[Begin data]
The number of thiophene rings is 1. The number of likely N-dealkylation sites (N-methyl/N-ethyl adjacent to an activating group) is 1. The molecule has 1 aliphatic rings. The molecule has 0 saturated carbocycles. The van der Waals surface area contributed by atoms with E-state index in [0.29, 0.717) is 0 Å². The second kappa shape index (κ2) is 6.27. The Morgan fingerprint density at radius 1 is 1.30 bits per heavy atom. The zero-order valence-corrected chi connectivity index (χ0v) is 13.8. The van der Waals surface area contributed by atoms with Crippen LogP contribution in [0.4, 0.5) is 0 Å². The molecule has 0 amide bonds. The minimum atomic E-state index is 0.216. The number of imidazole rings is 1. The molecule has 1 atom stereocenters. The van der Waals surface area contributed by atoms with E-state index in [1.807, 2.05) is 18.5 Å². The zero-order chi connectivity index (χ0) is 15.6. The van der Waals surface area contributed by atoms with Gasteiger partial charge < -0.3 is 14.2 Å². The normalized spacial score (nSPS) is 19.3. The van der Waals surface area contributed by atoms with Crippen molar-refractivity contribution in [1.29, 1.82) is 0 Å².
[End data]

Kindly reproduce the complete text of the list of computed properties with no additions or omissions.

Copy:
The number of thiophene rings is 1. The number of likely N-dealkylation sites (N-methyl/N-ethyl adjacent to an activating group) is 1. The molecule has 1 aliphatic rings. The molecule has 0 saturated carbocycles. The van der Waals surface area contributed by atoms with E-state index in [0.29, 0.717) is 0 Å². The second kappa shape index (κ2) is 6.27. The Morgan fingerprint density at radius 1 is 1.30 bits per heavy atom. The zero-order valence-corrected chi connectivity index (χ0v) is 13.8. The van der Waals surface area contributed by atoms with Crippen LogP contribution in [0.4, 0.5) is 0 Å². The molecule has 0 amide bonds. The minimum atomic E-state index is 0.216. The number of imidazole rings is 1. The molecule has 1 atom stereocenters. The van der Waals surface area contributed by atoms with E-state index in [1.807, 2.05) is 18.5 Å². The zero-order chi connectivity index (χ0) is 15.6. The van der Waals surface area contributed by atoms with Gasteiger partial charge < -0.3 is 14.2 Å². The normalized spacial score (nSPS) is 19.3. The van der Waals surface area contributed by atoms with Crippen molar-refractivity contribution in [1.29, 1.82) is 0 Å².